2 thoughts on “More videos ;)

  1. Lydia says:

    Have you been happy with your agency? Would you reccomend them?

    Is the changeover in Haitian laws the cause of your delays?

    Is there anything that can be done to speed up an adoption from Haiti? Tips.

    Thank you. Of all the blogs I have read trying to gather info; yours has melted my heart as well has been so informational.

    • Hi Lydia! Thank you for visiting our family’s page! I have scoured Haiti adoption blogs for the past 3 years trying to glean information from others who have been there before – so what you’re doing is fantastic (and so normal!) 🙂 We are with America World Adoption – and in short – we love them and would use them 100 times over. We recommend them to other potential families all the time! When you ask for agency recommendations you’ll always find a few at each agency who have had a really rough go, a rough process, especially in Haitian adoptions. We know a few families specifically who just have endured a super difficult and lengthy process (even longer than ours) and there is really no explanation that justifies it all. We are considered “old process”, meaning that prior to early 2016 all families were on what’s called an i-600 (its the type of immigration paperwork you file with USCIS) most families with current i-600’s were grandfathered into the system and allowed to stay i-600. A portion of them were also asked to switch to the new format, the i-800 which all new families will file. This switch between the two has definitely caused an uproar – mostly because up until this point, there has been no order whatsoever with cases processed in Haiti. There is no line, no queue, no “I was here first”, so there have been families waiting three years for a referral who still don’t have one, and other families who only waited 8 months and are already home. Beginning in December 2016, the IBESR put a new matching committee in place that is freshly committed to processing files and assigning referrals in order – adoptive families across the nation are praying this will be followed-through! All that to say, there are some new laws that did not affect wait times, there are others that I believe, have. There are many other things that affect wait times more – these would be frequent lengthy vacations, an abundance of observed holidays, and staffing issues. The bottom line is, once your dossier is on Haitian soil, it is virtually out of your hands as an adoptive family. You should expect 24-36 months for a referral once your dossier has been logged in, and if it is less than that – you can do a happy dance! 🙂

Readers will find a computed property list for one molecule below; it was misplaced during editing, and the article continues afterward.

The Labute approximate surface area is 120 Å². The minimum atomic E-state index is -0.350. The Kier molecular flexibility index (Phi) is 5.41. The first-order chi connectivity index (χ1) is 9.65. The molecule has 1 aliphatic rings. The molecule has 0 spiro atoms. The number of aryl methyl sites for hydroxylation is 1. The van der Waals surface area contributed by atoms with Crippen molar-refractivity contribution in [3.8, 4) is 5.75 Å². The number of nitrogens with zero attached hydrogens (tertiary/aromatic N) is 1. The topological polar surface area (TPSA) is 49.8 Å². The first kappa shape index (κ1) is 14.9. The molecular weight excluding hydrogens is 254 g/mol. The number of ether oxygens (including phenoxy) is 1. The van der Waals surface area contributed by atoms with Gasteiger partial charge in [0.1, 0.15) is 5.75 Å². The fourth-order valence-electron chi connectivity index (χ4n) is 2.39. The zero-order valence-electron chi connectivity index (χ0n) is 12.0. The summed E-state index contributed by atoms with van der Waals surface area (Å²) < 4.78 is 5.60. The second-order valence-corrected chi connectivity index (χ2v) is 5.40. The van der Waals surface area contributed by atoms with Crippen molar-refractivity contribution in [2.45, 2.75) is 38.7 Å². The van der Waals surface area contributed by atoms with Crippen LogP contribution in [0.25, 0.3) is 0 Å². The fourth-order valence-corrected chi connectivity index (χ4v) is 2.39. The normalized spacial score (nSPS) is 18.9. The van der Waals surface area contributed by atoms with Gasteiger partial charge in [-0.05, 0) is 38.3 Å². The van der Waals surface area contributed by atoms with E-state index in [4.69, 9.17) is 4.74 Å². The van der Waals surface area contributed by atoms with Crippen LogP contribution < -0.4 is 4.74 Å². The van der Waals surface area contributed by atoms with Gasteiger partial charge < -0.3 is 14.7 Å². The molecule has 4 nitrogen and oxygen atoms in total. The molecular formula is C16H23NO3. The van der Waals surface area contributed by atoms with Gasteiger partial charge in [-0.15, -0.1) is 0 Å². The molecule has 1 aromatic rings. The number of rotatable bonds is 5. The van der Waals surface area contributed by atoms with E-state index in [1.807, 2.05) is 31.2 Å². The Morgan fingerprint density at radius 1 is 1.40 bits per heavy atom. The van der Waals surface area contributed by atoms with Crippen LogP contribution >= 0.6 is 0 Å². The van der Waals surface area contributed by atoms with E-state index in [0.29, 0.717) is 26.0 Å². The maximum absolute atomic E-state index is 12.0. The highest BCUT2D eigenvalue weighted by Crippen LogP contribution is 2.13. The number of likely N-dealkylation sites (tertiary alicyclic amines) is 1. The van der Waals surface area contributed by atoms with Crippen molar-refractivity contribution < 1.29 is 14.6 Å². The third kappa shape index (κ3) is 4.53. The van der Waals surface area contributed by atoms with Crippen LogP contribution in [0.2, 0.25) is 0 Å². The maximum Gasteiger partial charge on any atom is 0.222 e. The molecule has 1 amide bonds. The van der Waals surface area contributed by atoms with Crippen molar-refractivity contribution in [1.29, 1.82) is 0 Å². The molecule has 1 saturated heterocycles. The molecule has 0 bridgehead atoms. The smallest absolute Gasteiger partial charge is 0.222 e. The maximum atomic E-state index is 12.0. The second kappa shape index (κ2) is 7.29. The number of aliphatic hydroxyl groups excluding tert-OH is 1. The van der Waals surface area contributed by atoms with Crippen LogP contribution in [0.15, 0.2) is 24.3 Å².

I would say the most important thing for any agency when trying to decide is “do they have feet-on-the-ground in Haiti?” Meaning, does this agency have an in-country representative that can visit IBESR and all other appointments daily? This ability is KEY to getting anything done. The second question I would ask is, “How many families have come home in the past year? How many have come home in the past 4-6 months?” And, ask for family references. You want to talk to someone who is either in it, or who has come home (or both!) and get their honest opinion about working with the agency.
      Another question for an agency would be “How much of the work do you do for me, and what will I be expected to do myself?” I have seen so many posts about families saying “where do I have to go for this lawyer appointment in Port-au-Prince?” “What documents do I need to submit for such-and-such?” These are things that your agency should take care of for you. Our agency has people in-country that are our representatives and go to every meeting, every court date, file all your paperwork, etc. They also give us detailed instructions every step of the way as far as what documents are required, what is our responsibility to do, etc. We have LOVED the communication, even if we don’t always like the “nope, haven’t heard anything yet” answer. The staff there pray over their families, we get bi-weekly updates to the whole Haiti program on happenings for the week – like how many referrals received, how many decrees, families home, any new news or policy changes in Haiti, etc. We have loved it. I’m not sure on program fees, how they compare. My guess is that AWAA is slightly higher than others – but we have been well cared for and have never felt like we could have had a better go at a different agency.
      I would say the only thing that you can do to speed up the process is on the Dossier end, and always be planning for the next financial installment so that you’re not stuck unable to send in a check and move forward. There are many “milestones” that also match up with a fee installment due. For example, for our agency, as soon as you accept your referral, your next installment is due in order to move forward. I’m sure some agencies do it differently, but there is never any fee that you won’t know of up front, either.
      I know this is a really long answer – if you would like to chat on the phone, please email me and I’ll connect with you – happy to answer whatever I can! lcmcgreevey@gmail.com

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